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  7. Best solution I have seen so far ... removing rocks from our 1/8 acre back yard has been a real joy! We just tore our 1980s cedar deck to replace with flagstone and have run into more rock. I'm going to try your garden fork/shovel method.

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  8. After reading all of this, I may just leave the rocks where they are and find another area to plant. Although we have a tiny yard. There's 22'x6' of them. :-/

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  9. Good one. We are removing yards worth of rock. We took all this time to hoe and rake and pile rocks nicely, even sending a few dozen wheel barrels worth to the neighbor. To our surprise when our daughter was messing around with the kid shovel and digging, there was another entire layer of different small rock beneath that. And then there is a thick plastic liner below that. Rock over rock over liner. Beauty. We have to remove all of it to rejuvenate the soil because anything plastic is a problem. That old astroturf of yours has certainly degraded but has not necessarily decomposed, and it may never decompose properly, at least not in your lifetime. Anywhere they laid that stuff down, all soil should be removed and replaced. You should consider all of that dirt toxic and never plant anything you may consume yourself in that dirt. Lots of new information about astroturf dangers, both while in place new, and for aged degraded. So easy to put rock in, so difficult to take it out. Nobody accepts it. One ponders the logic of one company taking down a mountain to get the rock to sell, while another company takes the trash away and creates a literal new mountain worth of debris, some of which is likely rock. How much rock must be in the landfill. Nobody wants this stuff back, not even the rock suppliers themselves. There is this 'inert material' rule. They'll take the rock if it's clean and mean. If the guy sees one twig or one bit of dirt, they say no deal, don't want it. Flagstone, cobblestone, poured, larger rock, or just about anything is an obviously smarter choice than rolled or crushed stone. When you're rolling soil improvement projects, don't forget to make absolutely sure you're getting positive drainage in the end. It's likely the soil you prepped up now readily accepts water more than the soil further out which has debris and such. Got to move it all down for soil equality to assure drainage, or shortcut with something like a french drain or channel of gravel under the soil. Thanks or the good read. Cheers! X@mailinator.com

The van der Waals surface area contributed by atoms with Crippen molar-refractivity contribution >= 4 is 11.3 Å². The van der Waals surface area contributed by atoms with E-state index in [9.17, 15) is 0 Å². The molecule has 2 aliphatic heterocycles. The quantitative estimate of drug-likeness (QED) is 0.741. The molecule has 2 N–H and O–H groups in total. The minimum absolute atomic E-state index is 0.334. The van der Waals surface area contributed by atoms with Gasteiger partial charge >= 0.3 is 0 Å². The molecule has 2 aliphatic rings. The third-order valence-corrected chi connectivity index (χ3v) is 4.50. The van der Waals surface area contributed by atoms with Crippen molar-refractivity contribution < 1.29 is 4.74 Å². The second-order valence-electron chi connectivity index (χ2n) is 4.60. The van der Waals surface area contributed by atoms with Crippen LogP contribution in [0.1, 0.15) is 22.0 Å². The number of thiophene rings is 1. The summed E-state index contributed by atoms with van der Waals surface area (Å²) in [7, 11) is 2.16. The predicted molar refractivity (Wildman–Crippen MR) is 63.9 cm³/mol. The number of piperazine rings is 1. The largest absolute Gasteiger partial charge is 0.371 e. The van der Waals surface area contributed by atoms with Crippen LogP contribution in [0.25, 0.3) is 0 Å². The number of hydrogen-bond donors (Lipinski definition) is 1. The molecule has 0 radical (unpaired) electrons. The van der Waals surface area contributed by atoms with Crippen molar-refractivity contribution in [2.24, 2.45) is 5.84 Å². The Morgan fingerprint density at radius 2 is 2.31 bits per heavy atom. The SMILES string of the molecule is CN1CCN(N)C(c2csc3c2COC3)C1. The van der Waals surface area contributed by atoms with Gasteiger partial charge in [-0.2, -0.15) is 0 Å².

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  10. I heard you can advertise "free rock, you haul" on Craigslist and interested parties will come and rake it for themselves. Considering this since our whole house is surrounded by the stuff.

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  11. This easy summary of garden basics can assist you to start out on this enriching endeavor, specific your ability, catch up with to nature and luxuriate in a very flowering expertise.